Your drinking water is pumped from wells that vary from 350 feet to 1,750 feet deep. Water is treated in pressure filters that remove the iron, manganese and hydrogen sulfide. The filters contain sand, gravel, and anthracite. Chemicals are introduced before and after filtration to oxidize the iron and disinfect the water. This treatment enables the District water to meet all the drinking water standards set by federal and state laws and regulations.
Water Quality Testing
Our State certified water treatment operators continuously monitor and test your water. The District has an in-house laboratory and each day water samples from various locations around the District is collected and analyzed either by District staff or by independent State-certified laboratories. Daily testing is conducted for chlorine residual, turbidity (suspended particles), color, odor, and acidity. Extensive monthly, quarterly and annual tests are performed for the many remaining substances regulated by state and federal agencies. Water provided by the District meets or exceeds the strict requirements of both the State Water Resources Control Board and Federal Water Drinking Standards.
Lead in Drinking Water
Lead is a naturally occurring metal that is harmful if inhaled or swallowed. Lead can be found in air, soil, dust, food, and water. The U.S. Environmental Protection Agency (EPA) has set an Action Level for lead at 15 micrograms per liter (or parts per billion). The District tests for lead quarterly in source water pumped from wells and treated water as it leaves the treatment plants and our samples are always negative. Since 1993, the District also regularly has tested the water at a selected number of higher-risk homes and has never exceeded the Action Level. These homes were constructed using copper pipes with lead solder prior to the 1986 federal ban on lead solder. Our monitoring is conducted in accordance with regulatory requirements and guidance.
Water Quality Report
Every year the District prepares an annual Consumer Confidence Report (CCR) that describes where your water comes from, what it contains and how it compares with State and Federal Drinking Water Standards. The report contains the actual result of hundreds of water quality tests conducted, as well as other quality information. Click here to view our most recent CCR.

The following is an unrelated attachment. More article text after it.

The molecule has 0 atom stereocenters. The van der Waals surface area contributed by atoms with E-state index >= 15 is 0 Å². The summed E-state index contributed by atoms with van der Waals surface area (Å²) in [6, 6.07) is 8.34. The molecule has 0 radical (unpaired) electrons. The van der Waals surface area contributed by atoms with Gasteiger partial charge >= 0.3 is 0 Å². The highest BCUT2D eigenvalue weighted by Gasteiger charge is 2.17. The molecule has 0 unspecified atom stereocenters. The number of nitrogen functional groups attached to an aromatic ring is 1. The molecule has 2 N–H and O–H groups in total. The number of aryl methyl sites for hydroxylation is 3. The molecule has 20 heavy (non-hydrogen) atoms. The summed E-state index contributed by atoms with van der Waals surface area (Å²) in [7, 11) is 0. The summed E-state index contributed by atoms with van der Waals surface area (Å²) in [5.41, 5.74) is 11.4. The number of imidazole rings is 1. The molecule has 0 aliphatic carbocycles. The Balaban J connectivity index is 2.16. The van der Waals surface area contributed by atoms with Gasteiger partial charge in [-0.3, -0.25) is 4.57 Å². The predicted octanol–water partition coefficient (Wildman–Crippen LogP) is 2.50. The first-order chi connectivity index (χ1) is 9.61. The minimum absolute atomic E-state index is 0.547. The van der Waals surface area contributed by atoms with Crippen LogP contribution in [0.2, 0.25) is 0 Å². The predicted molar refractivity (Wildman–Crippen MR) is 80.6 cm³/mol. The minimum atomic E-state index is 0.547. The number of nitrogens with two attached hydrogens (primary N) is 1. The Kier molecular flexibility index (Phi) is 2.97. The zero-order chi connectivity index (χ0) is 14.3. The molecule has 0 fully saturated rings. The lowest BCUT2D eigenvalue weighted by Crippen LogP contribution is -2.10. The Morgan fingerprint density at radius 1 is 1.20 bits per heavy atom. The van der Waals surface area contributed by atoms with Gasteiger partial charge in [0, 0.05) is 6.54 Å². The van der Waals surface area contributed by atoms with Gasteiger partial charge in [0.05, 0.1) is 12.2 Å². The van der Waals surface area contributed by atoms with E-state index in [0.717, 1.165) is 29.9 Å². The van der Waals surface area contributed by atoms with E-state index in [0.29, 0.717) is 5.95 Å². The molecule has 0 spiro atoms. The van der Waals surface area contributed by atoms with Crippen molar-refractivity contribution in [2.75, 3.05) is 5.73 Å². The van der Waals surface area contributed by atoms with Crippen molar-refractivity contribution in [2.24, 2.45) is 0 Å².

Water flows to your tap through pressurized pipes. Normally it flows only in one direction but in certain circumstances, it can flow in the opposite direction, or backflow. Backflow means the flow of water or other substances from a customer's plumbing into the District's water distribution system. It is a hazardous condition that can threaten the safety of our water supply. Backflow Prevention devices are required on properties where there is a potential for a cross connection or for backflow into the water distribution system. Backflow Prevention Devices must be kept in good working order and tested annually.
Water mains are cleaned by systematically flushing the pipelines at high velocity for a few minutes by opening and closing fire hydrants. The purpose of flushing is to scour the inside of pipes with a high speed and flow of water in order to remove any sediment buildup and improve water quality; to inspect valves, hydrants and mains; and to stay in compliance with requirements of the State Water Resources Control Board.
Yellow to brown discoloration may occur from dislodged sediment. Cloudy to milky discoloration may occur from entrained air. Flushing may cause varying water pressure. The water is safe to drink and complies with State Water Resources Control Board standards.
On the day nearby home or business lines are being flushed, we recommend customers don't use water between 8am-4pm. This minimizes sediment from entering pipes in buildings. Water discoloration, cloudines, and variable water pressure are normal during flushing.